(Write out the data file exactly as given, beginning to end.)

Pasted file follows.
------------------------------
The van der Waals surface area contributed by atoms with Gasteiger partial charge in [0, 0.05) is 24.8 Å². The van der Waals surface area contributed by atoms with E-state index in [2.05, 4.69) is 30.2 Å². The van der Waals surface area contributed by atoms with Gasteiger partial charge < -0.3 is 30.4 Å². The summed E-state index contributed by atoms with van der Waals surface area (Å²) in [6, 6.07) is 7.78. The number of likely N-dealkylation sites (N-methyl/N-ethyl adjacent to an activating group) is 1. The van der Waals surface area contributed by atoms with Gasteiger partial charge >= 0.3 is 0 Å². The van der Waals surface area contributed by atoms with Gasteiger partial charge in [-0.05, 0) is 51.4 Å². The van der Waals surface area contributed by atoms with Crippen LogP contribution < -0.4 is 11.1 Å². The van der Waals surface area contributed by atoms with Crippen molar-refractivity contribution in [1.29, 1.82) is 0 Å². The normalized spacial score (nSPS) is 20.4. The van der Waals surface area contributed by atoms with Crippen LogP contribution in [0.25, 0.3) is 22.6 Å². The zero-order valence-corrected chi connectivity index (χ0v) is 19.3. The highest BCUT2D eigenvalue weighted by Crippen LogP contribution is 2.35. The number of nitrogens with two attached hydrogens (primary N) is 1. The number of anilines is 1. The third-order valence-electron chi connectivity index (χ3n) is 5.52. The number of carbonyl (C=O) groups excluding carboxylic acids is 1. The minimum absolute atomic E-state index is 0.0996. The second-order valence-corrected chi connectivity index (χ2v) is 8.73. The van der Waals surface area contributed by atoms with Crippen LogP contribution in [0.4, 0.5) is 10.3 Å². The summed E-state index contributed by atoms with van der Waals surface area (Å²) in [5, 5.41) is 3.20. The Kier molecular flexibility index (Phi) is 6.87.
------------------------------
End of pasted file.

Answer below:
The van der Waals surface area contributed by atoms with Gasteiger partial charge in [0, 0.05) is 24.8 Å². The van der Waals surface area contributed by atoms with E-state index in [2.05, 4.69) is 30.2 Å². The van der Waals surface area contributed by atoms with Gasteiger partial charge < -0.3 is 30.4 Å². The summed E-state index contributed by atoms with van der Waals surface area (Å²) in [6, 6.07) is 7.78. The number of likely N-dealkylation sites (N-methyl/N-ethyl adjacent to an activating group) is 1. The van der Waals surface area contributed by atoms with Gasteiger partial charge >= 0.3 is 0 Å². The van der Waals surface area contributed by atoms with Gasteiger partial charge in [-0.05, 0) is 51.4 Å². The van der Waals surface area contributed by atoms with Crippen LogP contribution < -0.4 is 11.1 Å². The van der Waals surface area contributed by atoms with Crippen molar-refractivity contribution in [1.29, 1.82) is 0 Å². The normalized spacial score (nSPS) is 20.4. The van der Waals surface area contributed by atoms with Crippen LogP contribution in [0.25, 0.3) is 22.6 Å². The zero-order valence-corrected chi connectivity index (χ0v) is 19.3. The highest BCUT2D eigenvalue weighted by Crippen LogP contribution is 2.35. The number of nitrogens with two attached hydrogens (primary N) is 1. The number of anilines is 1. The third-order valence-electron chi connectivity index (χ3n) is 5.52. The number of carbonyl (C=O) groups excluding carboxylic acids is 1. The minimum absolute atomic E-state index is 0.0996. The second-order valence-corrected chi connectivity index (χ2v) is 8.73. The van der Waals surface area contributed by atoms with Crippen LogP contribution in [0.4, 0.5) is 10.3 Å². The summed E-state index contributed by atoms with van der Waals surface area (Å²) in [5, 5.41) is 3.20. The Kier molecular flexibility index (Phi) is 6.87.